This was first published on the Dove Parenting Blog (minus the faith perspective, which I will include here.)

When our son was in elementary school, I walked down to the basement to find him snuggled on the couch next to Daddy, watching a war movie. “What are you doing?” I asked my husband in exasperated tones, “He’ll have nightmares for weeks!”

My husband disagreed. Since it was a Civil War movie, he argued that kids our son’s age were there, watching the battles in their own communities. Snatching the remote from my husband’s hand, I said, “Well, if we had a war in our town, I’d be focused on protecting our kids; not entertaining them with it!”

Ten years later, my perspective on little kids’ watching war movies has not changed, but my perspective on parenting has.

In many marriages, one parent is more protective than the other. That happens to be me, in ours. And even though our kids are now teens, this hasn’t changed. My husband is still the one who shrugs and says, “Sure,” when the kids want to go running after dark or drive long distances alone. And I’m still the one who says, “No way!”—especially when it comes to questionable entertainment.

As two parents, who completely disagree on what our kids should be allowed to do, how can we operate as a united force? And as two Christians, trying to build a godly home, how can we embrace our roles as husband (loving leader) and wife (submissive helper) when we disagree?

Here are three guidelines that help me, when I disagree with my husband on parenting choices:

1.     It’s okay that we disagree.

Two parents who both love the same set of kids can provide a checks and balance system to parenting. We’re probably both more right together than we are on our own. So it’s okay that we disagree, as long as we’re willing to work toward a decision that we mutually agree upon.

If couples never disagreed, we would need no instruction for wives to submit and husbands to lead. (Eph. 5:22-23) There is no sin in disagreeing, or seeing things differently. The sin comes when we neglect our roles; when a wife insists on bullheadedly taking control, or when a husband deflects his responsibility to protect his family with good decisions.

Disagreements should be expected, especially in parenting. It’s our response to disagreements that is key. Will we selfishly insist on our own perspective? Or will we operate as partners, and help each other grow?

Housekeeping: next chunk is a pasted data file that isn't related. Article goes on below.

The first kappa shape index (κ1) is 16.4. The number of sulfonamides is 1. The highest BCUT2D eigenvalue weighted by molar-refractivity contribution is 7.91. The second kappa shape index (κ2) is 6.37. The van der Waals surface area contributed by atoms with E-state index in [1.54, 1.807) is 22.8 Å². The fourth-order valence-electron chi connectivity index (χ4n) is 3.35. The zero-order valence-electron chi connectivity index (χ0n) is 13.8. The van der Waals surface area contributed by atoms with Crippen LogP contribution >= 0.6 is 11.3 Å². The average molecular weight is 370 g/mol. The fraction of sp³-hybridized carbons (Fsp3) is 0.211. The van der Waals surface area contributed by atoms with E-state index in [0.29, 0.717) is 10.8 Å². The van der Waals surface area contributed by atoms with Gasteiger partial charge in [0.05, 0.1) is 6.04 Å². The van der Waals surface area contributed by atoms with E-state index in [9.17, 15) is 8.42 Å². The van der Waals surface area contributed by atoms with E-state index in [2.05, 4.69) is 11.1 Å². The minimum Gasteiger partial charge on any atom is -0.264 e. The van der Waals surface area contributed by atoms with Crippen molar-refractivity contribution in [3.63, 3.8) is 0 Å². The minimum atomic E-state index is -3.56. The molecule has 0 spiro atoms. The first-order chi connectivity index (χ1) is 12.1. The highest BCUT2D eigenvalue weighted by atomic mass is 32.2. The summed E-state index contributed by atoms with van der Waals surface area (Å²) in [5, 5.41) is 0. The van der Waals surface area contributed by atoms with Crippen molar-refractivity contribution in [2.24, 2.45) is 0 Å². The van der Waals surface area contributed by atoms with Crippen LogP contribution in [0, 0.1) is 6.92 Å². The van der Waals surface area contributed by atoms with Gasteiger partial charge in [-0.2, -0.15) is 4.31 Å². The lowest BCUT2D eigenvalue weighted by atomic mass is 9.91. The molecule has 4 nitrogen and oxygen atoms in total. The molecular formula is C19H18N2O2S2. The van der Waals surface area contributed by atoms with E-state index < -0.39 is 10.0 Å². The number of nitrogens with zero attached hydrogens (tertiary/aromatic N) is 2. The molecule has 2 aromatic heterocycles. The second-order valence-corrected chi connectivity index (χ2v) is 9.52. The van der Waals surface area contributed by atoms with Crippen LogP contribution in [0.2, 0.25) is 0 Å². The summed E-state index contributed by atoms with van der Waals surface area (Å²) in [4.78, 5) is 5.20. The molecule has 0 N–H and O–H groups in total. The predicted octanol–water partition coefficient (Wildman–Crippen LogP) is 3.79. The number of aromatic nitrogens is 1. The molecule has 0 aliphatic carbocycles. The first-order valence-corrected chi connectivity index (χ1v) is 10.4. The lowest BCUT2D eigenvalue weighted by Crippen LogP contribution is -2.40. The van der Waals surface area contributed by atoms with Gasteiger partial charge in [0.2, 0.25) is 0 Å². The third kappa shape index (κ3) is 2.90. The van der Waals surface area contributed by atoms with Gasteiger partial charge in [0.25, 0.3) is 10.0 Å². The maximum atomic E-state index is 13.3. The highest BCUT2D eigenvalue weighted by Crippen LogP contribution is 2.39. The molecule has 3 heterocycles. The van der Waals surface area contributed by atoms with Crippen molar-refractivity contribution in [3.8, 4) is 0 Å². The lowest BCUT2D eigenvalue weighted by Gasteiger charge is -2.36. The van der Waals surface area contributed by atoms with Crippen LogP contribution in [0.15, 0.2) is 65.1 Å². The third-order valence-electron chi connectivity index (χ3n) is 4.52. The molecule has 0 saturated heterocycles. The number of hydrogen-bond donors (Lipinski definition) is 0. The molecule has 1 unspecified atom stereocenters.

2.     Welcome my marriage partner’s input.

I meet many wives who complain that their husbands are too passive. But often times, these same wives are the ones who admit that they have control issues. When a wife marches in and clicks off the TV in the middle of whatever movie Dad just rented for the kids, it doesn’t invite his future input. And when a husband brushes off his wife’s concerns and takes his teens to see the rated R movie she was protesting, it doesn’t invite her input, either.

Husbands and wives, we are better together. If our kids are blessed with two capable, loving parents, this is to their advantage! We should invite input, rather than veto each other without discussion.

3.     Be respectful.

Without respect, a parenting discussion (which should happen privately, by the way)  is sure to go sideways—especially over something as emotionally charged as protecting our kids. Respect is displayed through tone of voice, letting the other person finish a thought, and truly listening. (Not snatching the remote and saying, “No way!”)

Validate that your spouse loves your kids as much as you do. Admit that you might be too lenient or too protective. Talk about how to compromise, and pray together for wisdom. Then respect your spouse enough to stick with whatever you agreed upon.

We probably won’t get every decision right, as parents. But we’ll do a far better job of parenting in a balanced, thoughtful way if we do it with a partner. God designed it to work that way.

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